• Prosthetic heart valves and Aortic Stenosis may cause Hemolytic anemia Secondary to Mechanical Destruction
  • Schistocytes on Peripheral Blood smear

Macroangiopathic Hemolyitic Anemia

(Normocytic – Hemolytic – Extrensic)

40

  • Infection of RBCs and Liver w/ Plasmodium
  • Anopheles mosquito
  • RBCs rupture as part of the Plasmodium life cycle --> Intravascular hemolysis and Cyclical Fever
    • P falciparum – daily fever (24 hrs)
    • P vivax and P ovale – fever every other day (48 hrs)
  • Splenic Macrophages consume infected RBCs --> Mild extravascular hemolysis w/ Splenomegaly

Malaria

(Normocytic – Hemolyitic – Extrinsic)

41

  • Infects Progenitor Red cells and Temporarily halts Erythropoiesis
  • Leads to significant Anemia in the setting of Pre-existing Marrow Stress (e.g. Sickle cell anemia)
  • Tx: Supportive (Infection is self-limited)

Parovirus B19

(Normocytic – Hemolytic – Extrinsic)

42

  • Damage to Hematopoietic Stem Cells --> Pancytopenia (Anemia, Thrombocytopenia, Leukopenia) w/ Low Reticulocyte count
  • Drugs or Chemicals
  • Viral infections
  • Autoimmune damage
  • Biopsy --> Empty Fatty marrow
  • Tx: Cessation of Drugs, Supportive care w/ Transfusions and Marrow stimulating Factors (EPO, GM-CSF, and G-CSF) --> Produce Granulocytes
    • Immunosuprresion may be helpful in cases of Abnormal T-cell activation w/ release of Cytokines
    • Bone marrow Transplantation (Last)

Aplastic Anemia

(Normocytic – Non-Hemolytic)

43

  • Increased RBC Protoporphyrin
  • Inhibits rRNA degradation --> RBCs retain aggregates of rRNA --> Microcytic anmeia w/ ‘Basophilic stippling’
  • Old Houses and Chipped paint
  • Adults: Encephalopathy, Memory loss, Delerium, Mental deterioration, Demylination, Colicky Abdomanal pain, Renal Failure
  • ‘Ringed Sideroblasts’ in Bone marrow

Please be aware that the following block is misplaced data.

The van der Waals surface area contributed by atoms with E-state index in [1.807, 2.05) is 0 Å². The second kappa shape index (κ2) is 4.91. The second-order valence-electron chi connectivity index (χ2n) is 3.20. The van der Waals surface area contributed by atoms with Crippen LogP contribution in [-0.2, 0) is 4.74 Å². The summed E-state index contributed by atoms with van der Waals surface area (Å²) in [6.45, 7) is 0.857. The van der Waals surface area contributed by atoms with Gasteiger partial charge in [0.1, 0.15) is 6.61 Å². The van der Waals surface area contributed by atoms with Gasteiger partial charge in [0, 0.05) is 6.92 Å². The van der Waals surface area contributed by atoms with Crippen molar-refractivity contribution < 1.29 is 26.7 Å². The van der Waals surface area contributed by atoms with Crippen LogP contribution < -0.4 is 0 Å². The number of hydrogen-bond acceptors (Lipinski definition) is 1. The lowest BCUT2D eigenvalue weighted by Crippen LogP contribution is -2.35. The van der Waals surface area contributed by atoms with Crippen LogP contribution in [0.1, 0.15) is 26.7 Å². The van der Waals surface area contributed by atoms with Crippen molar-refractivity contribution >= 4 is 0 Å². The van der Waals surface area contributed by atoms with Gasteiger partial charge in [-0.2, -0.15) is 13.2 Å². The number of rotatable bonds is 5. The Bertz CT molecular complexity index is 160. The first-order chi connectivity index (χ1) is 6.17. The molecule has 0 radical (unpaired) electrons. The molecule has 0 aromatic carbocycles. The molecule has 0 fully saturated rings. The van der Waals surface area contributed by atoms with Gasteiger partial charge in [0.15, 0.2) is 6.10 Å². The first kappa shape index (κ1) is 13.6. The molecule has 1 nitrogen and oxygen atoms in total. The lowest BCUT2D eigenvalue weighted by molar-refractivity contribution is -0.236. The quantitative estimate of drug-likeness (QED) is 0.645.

• Inhibits ALA Dehydratase (2nd Step of Heme syn.) – Delta-ALA UP
  • Inhibits Ferrochelatase and (Final Step of Heme syn.) – Protoprphyrin UP

Lead Poisoning (Microcytic Anemia)

  • L-L-L-E-E-A-A-D-D-D -S
  • Lead Lines on Gingivae (Burton lines) and on Metaphysis of Long bones
  • Encephalopathy and Erythrocyte ‘Basophilic stippling’
  • Adominal colic and Sideroblastic Anemia
  • Drops – Wrist and Foot drop, Dimecaprol and EDTA are 1st Line of Treatment
  • Succimer used for Chelation for Kids

44

  • Autosomal recessive
  • Defect in Pyruvate kinase --> Decreased ATP --> Rigid RBCs
  • Hemolytic anemia in Newborn
  • Extravascular

Pyruvate Kinase Deficiency

(Normocytic – Hemolytic – Intrinsic)

45

  • Deficiency of Uroporphyrinogen-1-Synthase (Porphobilinogen deaminase) (3rd Step in Heme syn.)
    --> Increase Porphobilinogen, Delta-ALA, Coporphobilinogen (urine)
  • 5 P’s
    • Painful Abdomen (neuro-toxic)
    • Port wine-colored Urine
    • Polyneuropathy
    • Psychological disturbances
    • Precipated by Drugs (Barbituates, Seizure drugs), Alcohol, and Starvation
  • Tx: Glucose and Heme --> Inhibit ALA synthase

Acute Intermittent Porphyria

46

  • Deficiency in Uroporphyrinogen Decarboxylase (5th Step in Heme Syn.)
  • Increase Uroporphyrin (‘Tea Colored Urine’ – Uroporphyrinogen III)
  • Blistering cutaneous Photosensitivity (face and hands)
  • Hypertrichosis (hair growth)
  • HCV
  • Alcoholism (AST + ALT)

Porphyria Cutanea Tarda